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Fly me to the moon — not just a song for crooners


Mallam Unmuzzled

We walk on eggshells and hope we won’t crack under the strain of trying to keep safe. We wear our masks, follow the arrows and stand in our respective circles.

We currently live in crazy, chaotic times, in an unfamiliar and unsettling place. It is as if we’d  been transported to mythical Mad Hatter’s tea party, where nothing makes any sense, and the way back to normal is unclear.

The 2020 pandemic hit us suddenly, out of left field. A foul ball, as we juggled the demands of our daily lives. And no early warning system to alert us to the global attack.

Rather, we were blindsided.

Hit during the night as we slept, like a Second World War blitzkrieg, but with no safe bomb shelters to find refuge. Struck by an asteroid shower that pummelled us with problems.

After the storm came confusion, then daily briefings by a solemn-faced prime minister and pep talks by top physicians with endless graphs, models, statistics and stern warnings.

This coronavirus has left damage. And carnage. And despite my belief in a divine architect, right now it seems the planet, our world stage, has collapsed under the weight of it all.

As the COVID19 calendar marks its 11th month with news of virus variants, more stringent rules, and lockdowns across the country — even as the much anticipated, newly-minted vaccines roll out — we have to brace for more.

There is a song from a Broadway musical on  auto replay in my brain with the title lyrics:

“Stop the world, I want to get off.”

Star gazers seek solace in their cosmos. Some earthlings fantasize about life on the moon. And just this week, people gathered to glimpse a rare  aligning of the planets.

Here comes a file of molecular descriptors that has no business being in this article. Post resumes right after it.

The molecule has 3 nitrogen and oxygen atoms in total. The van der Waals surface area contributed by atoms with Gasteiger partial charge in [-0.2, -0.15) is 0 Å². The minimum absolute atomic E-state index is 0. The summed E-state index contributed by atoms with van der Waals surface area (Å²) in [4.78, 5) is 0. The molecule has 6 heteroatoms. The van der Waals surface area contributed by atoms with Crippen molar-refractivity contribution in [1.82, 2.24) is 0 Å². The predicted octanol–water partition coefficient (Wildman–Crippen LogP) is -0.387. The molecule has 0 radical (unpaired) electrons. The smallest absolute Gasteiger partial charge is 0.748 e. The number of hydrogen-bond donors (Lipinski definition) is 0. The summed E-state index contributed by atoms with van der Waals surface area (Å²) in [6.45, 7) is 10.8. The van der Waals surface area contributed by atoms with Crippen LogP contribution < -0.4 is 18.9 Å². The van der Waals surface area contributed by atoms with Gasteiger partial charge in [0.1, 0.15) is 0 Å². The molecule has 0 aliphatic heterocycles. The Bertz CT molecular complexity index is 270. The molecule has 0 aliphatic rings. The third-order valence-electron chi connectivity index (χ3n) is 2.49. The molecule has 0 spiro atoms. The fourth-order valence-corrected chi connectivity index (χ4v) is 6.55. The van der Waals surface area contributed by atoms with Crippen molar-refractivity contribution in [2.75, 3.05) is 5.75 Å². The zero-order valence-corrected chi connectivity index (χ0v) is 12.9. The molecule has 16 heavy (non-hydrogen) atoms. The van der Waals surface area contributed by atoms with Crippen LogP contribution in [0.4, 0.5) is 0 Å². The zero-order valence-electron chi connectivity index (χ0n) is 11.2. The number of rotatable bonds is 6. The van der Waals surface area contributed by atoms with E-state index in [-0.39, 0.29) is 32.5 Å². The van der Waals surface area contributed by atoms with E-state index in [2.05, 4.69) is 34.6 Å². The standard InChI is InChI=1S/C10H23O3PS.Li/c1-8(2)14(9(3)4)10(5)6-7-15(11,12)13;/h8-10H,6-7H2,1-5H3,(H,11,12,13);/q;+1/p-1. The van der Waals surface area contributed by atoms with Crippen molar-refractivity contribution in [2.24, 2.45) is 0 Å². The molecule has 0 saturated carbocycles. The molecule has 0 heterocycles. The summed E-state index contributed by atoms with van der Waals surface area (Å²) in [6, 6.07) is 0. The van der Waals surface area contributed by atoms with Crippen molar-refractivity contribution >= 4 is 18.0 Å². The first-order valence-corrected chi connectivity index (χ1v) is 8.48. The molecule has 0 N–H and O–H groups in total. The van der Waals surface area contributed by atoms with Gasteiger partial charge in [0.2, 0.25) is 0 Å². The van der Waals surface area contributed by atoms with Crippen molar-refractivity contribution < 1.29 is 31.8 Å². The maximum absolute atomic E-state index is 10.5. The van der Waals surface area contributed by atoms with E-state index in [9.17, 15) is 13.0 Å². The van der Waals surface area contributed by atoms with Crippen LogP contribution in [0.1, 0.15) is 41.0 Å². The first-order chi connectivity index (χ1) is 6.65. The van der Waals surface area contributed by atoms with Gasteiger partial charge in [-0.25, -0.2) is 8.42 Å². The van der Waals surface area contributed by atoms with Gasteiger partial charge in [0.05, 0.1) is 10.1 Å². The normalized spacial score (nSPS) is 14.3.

On Monday, Dec. 21, astrologists tell us that Jupiter and Saturn reached their closest encounter (conjunction) since the 17th century. Wow. Yet, down here on Earth we have to keep three metres apart.

And with China’s spacecraft racing triumphantly back to Earth with the first moon rock samples collected in decades, and NASA paying private exploration companies for lunar rocks, there is  renewed interest in all things celestial.

Who can blame them? Gazing upwards into the starry, starry skies looks pretty good right about now as we close out 2020, a year that Her Royal Majesty Queen Elizabeth would likely call an “annus horribilis extremis.”

But just as the so-named God of Chaos asteroid is scheduled to come very near — but not collide — with Earth in 2026, I think most of us hope and expect to dodge a catastrophic coronavirus bullet by simply following the rules.

“Fly me to the moon. Let me play among the stars… And let me see what Spring is like on Jupiter or Mars.” Or the Moon? Beam me up. Happy star gazing. Merry Christmas. Happy Holidays.

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